Institutions, Organizations & Growth
This program takes an integrated approach to the question of what makes some countries rich and others poor, examining the effects of institutions and organizations on economic growth.
Surprisingly little is known about how institutions, such as political systems, banks and unions, affect economic growth. Institutions affect a country’s ability to innovate, meet new challenges and generate wealth, but the relationship is complex: institutions that foster prosperity in one culture, geographical location, or historical period may be detrimental in another.
Launched in 2004, the Institutions, Organizations & Growth program is composed of internationally distinguished researchers from Canada, the United States, the United Kingdom, Europe and Israel. Their collective expertise spans a wide range of subjects within the fields of economics, history, anthropology and political science.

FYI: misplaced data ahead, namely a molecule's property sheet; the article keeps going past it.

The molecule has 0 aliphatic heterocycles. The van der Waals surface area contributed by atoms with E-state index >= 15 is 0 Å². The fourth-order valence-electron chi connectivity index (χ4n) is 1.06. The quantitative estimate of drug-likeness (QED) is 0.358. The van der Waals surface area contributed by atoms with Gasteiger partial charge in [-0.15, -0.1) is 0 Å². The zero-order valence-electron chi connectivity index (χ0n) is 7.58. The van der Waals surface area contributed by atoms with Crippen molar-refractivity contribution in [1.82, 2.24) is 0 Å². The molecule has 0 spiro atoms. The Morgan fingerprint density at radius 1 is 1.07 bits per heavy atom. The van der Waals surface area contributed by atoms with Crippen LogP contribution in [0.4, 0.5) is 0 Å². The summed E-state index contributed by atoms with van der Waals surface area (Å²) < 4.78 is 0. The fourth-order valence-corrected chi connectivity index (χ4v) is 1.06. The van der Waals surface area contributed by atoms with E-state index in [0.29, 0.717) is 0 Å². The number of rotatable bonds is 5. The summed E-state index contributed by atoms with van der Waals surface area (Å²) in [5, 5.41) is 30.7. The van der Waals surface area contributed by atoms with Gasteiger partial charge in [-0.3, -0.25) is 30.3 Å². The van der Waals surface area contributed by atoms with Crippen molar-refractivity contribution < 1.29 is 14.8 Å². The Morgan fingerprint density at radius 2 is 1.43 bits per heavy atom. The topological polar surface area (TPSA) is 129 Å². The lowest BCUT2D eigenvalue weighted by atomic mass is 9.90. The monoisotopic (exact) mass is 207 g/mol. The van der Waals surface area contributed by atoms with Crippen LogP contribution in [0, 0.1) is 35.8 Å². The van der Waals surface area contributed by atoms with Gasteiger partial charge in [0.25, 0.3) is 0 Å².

This broad membership, which includes two Nobel laureates, enables the program to look beyond traditional ideas about the types of factors that enhance or limit a nation's capacity for economic growth.
In addition to studying political institutions such as democracy and autocracy, program members also study legal systems, social organizations, community values and many other highly influential institutions.
This research can help poor nations grow out of poverty, and inform the work of international institutions such as the World Bank and the International Monetary Fund. With momentous political, social and economic shifts transforming nations in the Middle East, Asia, Africa, and South America, real understanding of economic success and failure has never been more urgent or more possible.